Another interesting thing I get from Blood from a Stone is that it feels separate from the other stuff you’ve done in the past. Was that a conscious decision?
I jump around, man. It’s funny, I was talking about that to someone the other day. The jam scene and the fans of that scene, they want to see us do different things and evolve and change. They want to come see a different show every time, which is kind of a challenge to us in both Lettuce and Soulive.
I think, genre-wise, it’s kind of blown in every direction. It’s kinda to the point where you don’t have to sound like The Grateful Dead to be a jam band. There’s hip-hop and then there’s reggae and there’s EDM now. It’s really just an alternative to radio in a lot of ways.
But what makes Blood from the Stone, in my opinion, stand out is because it’s a more song-oriented collection than much of what is available in that jam-band scene.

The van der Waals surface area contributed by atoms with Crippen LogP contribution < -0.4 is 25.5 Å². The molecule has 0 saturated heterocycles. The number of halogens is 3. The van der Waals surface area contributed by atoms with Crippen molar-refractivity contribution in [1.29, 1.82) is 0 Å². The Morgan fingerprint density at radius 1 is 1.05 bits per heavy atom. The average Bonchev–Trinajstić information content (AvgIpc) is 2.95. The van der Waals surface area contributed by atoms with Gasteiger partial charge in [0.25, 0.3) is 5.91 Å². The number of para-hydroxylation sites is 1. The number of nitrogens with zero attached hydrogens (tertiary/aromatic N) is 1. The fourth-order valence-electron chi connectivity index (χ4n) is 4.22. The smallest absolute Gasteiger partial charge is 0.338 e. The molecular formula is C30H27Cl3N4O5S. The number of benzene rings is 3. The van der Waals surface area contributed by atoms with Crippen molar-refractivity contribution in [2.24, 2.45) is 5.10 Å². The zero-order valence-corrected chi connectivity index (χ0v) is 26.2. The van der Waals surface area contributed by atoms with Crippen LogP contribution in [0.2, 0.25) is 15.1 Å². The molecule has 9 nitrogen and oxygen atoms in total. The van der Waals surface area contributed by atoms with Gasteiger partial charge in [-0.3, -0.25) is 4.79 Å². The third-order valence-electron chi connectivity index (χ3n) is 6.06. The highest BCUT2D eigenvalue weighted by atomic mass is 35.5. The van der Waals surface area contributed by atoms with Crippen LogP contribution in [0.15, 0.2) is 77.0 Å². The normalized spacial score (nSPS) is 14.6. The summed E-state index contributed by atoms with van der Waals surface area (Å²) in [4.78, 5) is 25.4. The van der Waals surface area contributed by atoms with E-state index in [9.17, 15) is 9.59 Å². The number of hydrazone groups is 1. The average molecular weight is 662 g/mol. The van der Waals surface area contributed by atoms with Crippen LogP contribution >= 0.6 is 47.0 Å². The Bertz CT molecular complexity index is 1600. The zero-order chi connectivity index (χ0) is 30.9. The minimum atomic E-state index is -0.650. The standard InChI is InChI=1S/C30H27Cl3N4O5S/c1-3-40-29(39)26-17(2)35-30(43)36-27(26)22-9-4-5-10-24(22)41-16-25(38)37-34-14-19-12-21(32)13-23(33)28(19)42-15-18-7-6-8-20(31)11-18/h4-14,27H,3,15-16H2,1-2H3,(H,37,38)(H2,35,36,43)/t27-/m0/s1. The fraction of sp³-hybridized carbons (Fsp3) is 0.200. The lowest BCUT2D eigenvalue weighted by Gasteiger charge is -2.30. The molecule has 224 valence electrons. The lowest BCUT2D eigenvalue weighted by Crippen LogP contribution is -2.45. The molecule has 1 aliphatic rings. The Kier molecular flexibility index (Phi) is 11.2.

This is a huge thing for me. And I think that’s honestly what is lacking with the modern jam bands. It’s too much noodling and not enough songwriting. For example, I started playing with Phil Lesh and some of the Grateful Dead guys in the last few years and going through that songbook and learning those songs made me really love The Dead again; and mostly because of the songwriting. They have so many great songs and really interesting songs.
They’re not just 1-4-5. There are all sorts of amazing changes and Robert Hunter was such a great lyricist. I’ve really become such a huge Dead fan again through this experience. I loved them when I was really young, they opened my mind to a lot of new music. And now I’ve come full circle.
How did you connect with Aaron Neville to produce his new album Apache?
That was a real blessing to be able to do that. I got the job through his manager. I’ve been friends with the Neville family for a while, through Ivan Neville and Dumpstaphunk. His manager knew me through producing some other stuff that he heard and thought I would be a good match.
When I met up with Aaron, I gave him my spiel and told him, “Man, I’d love to make a real gritty, soulful, funky album that really showcases what you do best.”